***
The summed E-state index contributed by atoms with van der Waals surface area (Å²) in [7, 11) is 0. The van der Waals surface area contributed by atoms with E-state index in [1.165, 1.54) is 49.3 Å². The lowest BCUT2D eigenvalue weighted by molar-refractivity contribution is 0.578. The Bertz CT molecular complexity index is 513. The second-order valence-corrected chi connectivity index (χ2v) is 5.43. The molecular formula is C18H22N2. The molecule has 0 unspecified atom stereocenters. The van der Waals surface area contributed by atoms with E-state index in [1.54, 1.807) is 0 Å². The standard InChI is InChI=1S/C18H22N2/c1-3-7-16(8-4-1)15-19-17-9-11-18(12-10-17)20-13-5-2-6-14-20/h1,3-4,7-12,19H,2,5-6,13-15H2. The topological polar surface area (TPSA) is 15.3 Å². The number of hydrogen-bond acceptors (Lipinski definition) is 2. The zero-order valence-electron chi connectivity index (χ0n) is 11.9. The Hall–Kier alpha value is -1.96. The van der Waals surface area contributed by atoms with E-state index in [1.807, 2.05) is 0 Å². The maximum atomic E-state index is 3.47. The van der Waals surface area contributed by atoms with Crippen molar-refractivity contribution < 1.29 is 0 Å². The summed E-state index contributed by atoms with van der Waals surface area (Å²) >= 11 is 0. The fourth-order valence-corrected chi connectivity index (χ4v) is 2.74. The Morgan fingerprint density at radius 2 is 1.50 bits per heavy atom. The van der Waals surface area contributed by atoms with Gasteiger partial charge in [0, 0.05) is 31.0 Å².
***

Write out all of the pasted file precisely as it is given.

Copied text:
The summed E-state index contributed by atoms with van der Waals surface area (Å²) in [7, 11) is 0. The van der Waals surface area contributed by atoms with E-state index in [1.165, 1.54) is 49.3 Å². The lowest BCUT2D eigenvalue weighted by molar-refractivity contribution is 0.578. The Bertz CT molecular complexity index is 513. The second-order valence-corrected chi connectivity index (χ2v) is 5.43. The molecular formula is C18H22N2. The molecule has 0 unspecified atom stereocenters. The van der Waals surface area contributed by atoms with E-state index in [1.54, 1.807) is 0 Å². The standard InChI is InChI=1S/C18H22N2/c1-3-7-16(8-4-1)15-19-17-9-11-18(12-10-17)20-13-5-2-6-14-20/h1,3-4,7-12,19H,2,5-6,13-15H2. The topological polar surface area (TPSA) is 15.3 Å². The number of hydrogen-bond acceptors (Lipinski definition) is 2. The zero-order valence-electron chi connectivity index (χ0n) is 11.9. The Hall–Kier alpha value is -1.96. The van der Waals surface area contributed by atoms with E-state index in [1.807, 2.05) is 0 Å². The maximum atomic E-state index is 3.47. The van der Waals surface area contributed by atoms with Crippen molar-refractivity contribution < 1.29 is 0 Å². The summed E-state index contributed by atoms with van der Waals surface area (Å²) >= 11 is 0. The fourth-order valence-corrected chi connectivity index (χ4v) is 2.74. The Morgan fingerprint density at radius 2 is 1.50 bits per heavy atom. The van der Waals surface area contributed by atoms with Gasteiger partial charge in [0, 0.05) is 31.0 Å².